However, try to welcome the creations of the players with open arms and fit them into the game as much as possible. While this might feel like you’re giving up some creative control, it’s actually giving you more material to work with. Plus, if you establish an approval process with your group, then you can curb any excesses and help improve bad designs.
Avoid Victimizing The PCs
Many players cringe when character familial matters come up because they fear their GM is about to kill, kidnap, or villainize their family members. Heck, even friends, mentors, and romantic interests are not immune to a good poisoning, doppelganging, or enslavement.You want to encourage character family development as much as possible because it gives players more material to help roleplay their PC with, it grounds characters to the campaign, and it gives the other players something to roleplay with their peer as well.
To help shell-shocked players whose PC families have been the objects of torment for countless previous campaigns, establish a safe zone around family NPCs–for the whole campaign, if possible.It’s weird, but if a player has a character’s family develop and evolve through an entire campaign without being victimized, they actually get a better understanding of why families make such good, dramatic plot targets. You’ll often find that you can use family members as plot devices in future campaigns without the cliche or victim feeling you and your players might be experiencing right now.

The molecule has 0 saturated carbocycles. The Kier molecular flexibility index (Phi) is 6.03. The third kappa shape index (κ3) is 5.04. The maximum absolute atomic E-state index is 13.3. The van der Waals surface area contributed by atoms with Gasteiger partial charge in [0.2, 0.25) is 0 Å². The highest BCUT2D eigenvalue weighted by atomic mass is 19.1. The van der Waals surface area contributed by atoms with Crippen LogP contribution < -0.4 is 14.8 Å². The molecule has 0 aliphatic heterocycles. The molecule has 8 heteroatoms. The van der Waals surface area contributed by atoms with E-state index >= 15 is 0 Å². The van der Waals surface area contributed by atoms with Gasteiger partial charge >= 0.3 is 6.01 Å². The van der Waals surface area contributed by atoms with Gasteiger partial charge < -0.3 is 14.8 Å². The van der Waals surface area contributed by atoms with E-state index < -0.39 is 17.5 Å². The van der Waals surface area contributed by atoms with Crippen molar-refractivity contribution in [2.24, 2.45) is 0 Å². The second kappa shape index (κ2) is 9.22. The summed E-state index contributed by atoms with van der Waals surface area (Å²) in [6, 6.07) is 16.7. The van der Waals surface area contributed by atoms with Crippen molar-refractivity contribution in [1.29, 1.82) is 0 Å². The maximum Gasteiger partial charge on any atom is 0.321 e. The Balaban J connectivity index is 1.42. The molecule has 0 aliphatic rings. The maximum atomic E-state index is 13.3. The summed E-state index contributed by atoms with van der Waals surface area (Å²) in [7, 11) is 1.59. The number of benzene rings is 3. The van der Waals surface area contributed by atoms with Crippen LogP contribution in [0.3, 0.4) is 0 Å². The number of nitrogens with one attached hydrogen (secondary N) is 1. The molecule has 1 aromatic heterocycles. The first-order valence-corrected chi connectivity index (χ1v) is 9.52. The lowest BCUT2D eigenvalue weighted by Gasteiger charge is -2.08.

It’s OK to include family members in plots and adventures while being protected by your safe zone.
Just avoid penalizing the player with their existence:
- Avoid making it life and death every time. Give the family fun but non-lethal errand requests, civilized goals, or enemies who don’t believe in death or violence. It’s possible for good people to have conflicts, so explore these themes for adventure ideas instead of the usual deadly themes.
- Let friends and family members bring some good to the PC’s life.
- Introduction to new skills and abilities
- Clues, rumours, information
- Ideas and possibilities
- Friendship and support
- A source of contacts
- A measurement of success (i.e. a parent’s pride)
- Let friends and family members bring some good to the whole group.
- Spawn your deadly encounters three layers deep. If something bad happens to a family member of a PC who then drags the PC down with them, that’s a first layer event that should be avoided lest you risk the PC never introducing a family member in your game again.If a family member hooks the PCs into an unwanted deadly or victimizing encounter, but the member is not directly jeopardized, that’s a layer two event. Even though the party doesn’t have to rescue the mother or cure the father, the negative turn of events can be directly traced back to the family member and the players will shake their fists at the sky and bemoan their self-induced weakness.If a family member hooks the PC into an encounter that then hooks or leads them into another encounter that’s bad news, then that is usually enough breathing room for the player to not blame the family member. There are effectively enough layers between the initial chain of events caused by the family member and the end-result that players won’t resent the existence of NPC relatives and friends.So, feel free to involve family members and other valued NPCs in your stories, but do not make them the direct cause of the PCs’ woes.